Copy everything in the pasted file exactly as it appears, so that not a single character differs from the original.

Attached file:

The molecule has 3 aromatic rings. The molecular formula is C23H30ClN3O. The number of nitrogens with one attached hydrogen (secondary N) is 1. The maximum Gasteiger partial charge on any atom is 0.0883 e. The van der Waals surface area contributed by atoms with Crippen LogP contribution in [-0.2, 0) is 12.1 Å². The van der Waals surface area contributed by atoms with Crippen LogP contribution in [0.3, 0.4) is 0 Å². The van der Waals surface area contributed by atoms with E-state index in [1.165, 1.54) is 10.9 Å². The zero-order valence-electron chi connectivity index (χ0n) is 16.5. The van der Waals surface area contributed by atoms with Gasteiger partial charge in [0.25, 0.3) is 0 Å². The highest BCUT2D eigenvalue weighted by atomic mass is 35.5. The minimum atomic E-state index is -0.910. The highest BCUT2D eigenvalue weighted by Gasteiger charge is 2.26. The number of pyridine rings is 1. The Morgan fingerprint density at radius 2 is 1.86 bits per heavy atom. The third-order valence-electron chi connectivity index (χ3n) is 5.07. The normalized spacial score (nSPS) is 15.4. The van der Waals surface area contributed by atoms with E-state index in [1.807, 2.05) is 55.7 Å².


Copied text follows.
The molecule has 3 aromatic rings. The molecular formula is C23H30ClN3O. The number of nitrogens with one attached hydrogen (secondary N) is 1. The maximum Gasteiger partial charge on any atom is 0.0883 e. The van der Waals surface area contributed by atoms with Crippen LogP contribution in [-0.2, 0) is 12.1 Å². The van der Waals surface area contributed by atoms with Crippen LogP contribution in [0.3, 0.4) is 0 Å². The van der Waals surface area contributed by atoms with E-state index in [1.165, 1.54) is 10.9 Å². The zero-order valence-electron chi connectivity index (χ0n) is 16.5. The van der Waals surface area contributed by atoms with Gasteiger partial charge in [0.25, 0.3) is 0 Å². The highest BCUT2D eigenvalue weighted by atomic mass is 35.5. The minimum atomic E-state index is -0.910. The highest BCUT2D eigenvalue weighted by Gasteiger charge is 2.26. The number of pyridine rings is 1. The Morgan fingerprint density at radius 2 is 1.86 bits per heavy atom. The third-order valence-electron chi connectivity index (χ3n) is 5.07. The normalized spacial score (nSPS) is 15.4. The van der Waals surface area contributed by atoms with E-state index in [1.807, 2.05) is 55.7 Å².